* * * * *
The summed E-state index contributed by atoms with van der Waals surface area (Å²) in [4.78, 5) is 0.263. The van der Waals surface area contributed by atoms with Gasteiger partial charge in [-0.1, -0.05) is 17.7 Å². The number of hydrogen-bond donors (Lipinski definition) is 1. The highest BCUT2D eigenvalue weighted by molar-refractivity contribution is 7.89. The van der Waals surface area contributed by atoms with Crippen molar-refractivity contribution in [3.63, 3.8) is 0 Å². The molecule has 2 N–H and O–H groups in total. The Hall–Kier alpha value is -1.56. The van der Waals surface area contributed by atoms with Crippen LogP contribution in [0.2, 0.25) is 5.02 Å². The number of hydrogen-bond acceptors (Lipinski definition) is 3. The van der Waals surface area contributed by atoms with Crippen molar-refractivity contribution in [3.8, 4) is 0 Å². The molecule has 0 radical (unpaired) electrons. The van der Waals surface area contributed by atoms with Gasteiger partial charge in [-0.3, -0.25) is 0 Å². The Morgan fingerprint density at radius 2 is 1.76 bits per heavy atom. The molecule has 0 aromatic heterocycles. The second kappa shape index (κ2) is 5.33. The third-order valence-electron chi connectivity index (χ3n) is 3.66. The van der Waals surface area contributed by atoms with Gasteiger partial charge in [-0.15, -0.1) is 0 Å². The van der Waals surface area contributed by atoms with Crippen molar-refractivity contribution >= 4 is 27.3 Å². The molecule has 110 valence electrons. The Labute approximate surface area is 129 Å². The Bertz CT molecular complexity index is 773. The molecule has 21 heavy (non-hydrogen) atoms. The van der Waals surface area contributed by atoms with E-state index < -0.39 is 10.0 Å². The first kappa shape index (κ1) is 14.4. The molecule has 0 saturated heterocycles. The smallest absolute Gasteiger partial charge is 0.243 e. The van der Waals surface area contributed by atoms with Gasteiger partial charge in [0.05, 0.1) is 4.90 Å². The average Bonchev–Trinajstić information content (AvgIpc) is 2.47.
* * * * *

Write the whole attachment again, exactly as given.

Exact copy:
The summed E-state index contributed by atoms with van der Waals surface area (Å²) in [4.78, 5) is 0.263. The van der Waals surface area contributed by atoms with Gasteiger partial charge in [-0.1, -0.05) is 17.7 Å². The number of hydrogen-bond donors (Lipinski definition) is 1. The highest BCUT2D eigenvalue weighted by molar-refractivity contribution is 7.89. The van der Waals surface area contributed by atoms with Crippen molar-refractivity contribution in [3.63, 3.8) is 0 Å². The molecule has 2 N–H and O–H groups in total. The Hall–Kier alpha value is -1.56. The van der Waals surface area contributed by atoms with Crippen LogP contribution in [0.2, 0.25) is 5.02 Å². The number of hydrogen-bond acceptors (Lipinski definition) is 3. The van der Waals surface area contributed by atoms with Crippen molar-refractivity contribution in [3.8, 4) is 0 Å². The molecule has 0 radical (unpaired) electrons. The van der Waals surface area contributed by atoms with Gasteiger partial charge in [-0.3, -0.25) is 0 Å². The Morgan fingerprint density at radius 2 is 1.76 bits per heavy atom. The molecule has 0 aromatic heterocycles. The second kappa shape index (κ2) is 5.33. The third-order valence-electron chi connectivity index (χ3n) is 3.66. The van der Waals surface area contributed by atoms with Gasteiger partial charge in [-0.15, -0.1) is 0 Å². The van der Waals surface area contributed by atoms with Crippen molar-refractivity contribution >= 4 is 27.3 Å². The molecule has 110 valence electrons. The Labute approximate surface area is 129 Å². The Bertz CT molecular complexity index is 773. The molecule has 21 heavy (non-hydrogen) atoms. The van der Waals surface area contributed by atoms with E-state index < -0.39 is 10.0 Å². The first kappa shape index (κ1) is 14.4. The molecule has 0 saturated heterocycles. The smallest absolute Gasteiger partial charge is 0.243 e. The van der Waals surface area contributed by atoms with Gasteiger partial charge in [0.05, 0.1) is 4.90 Å². The average Bonchev–Trinajstić information content (AvgIpc) is 2.47.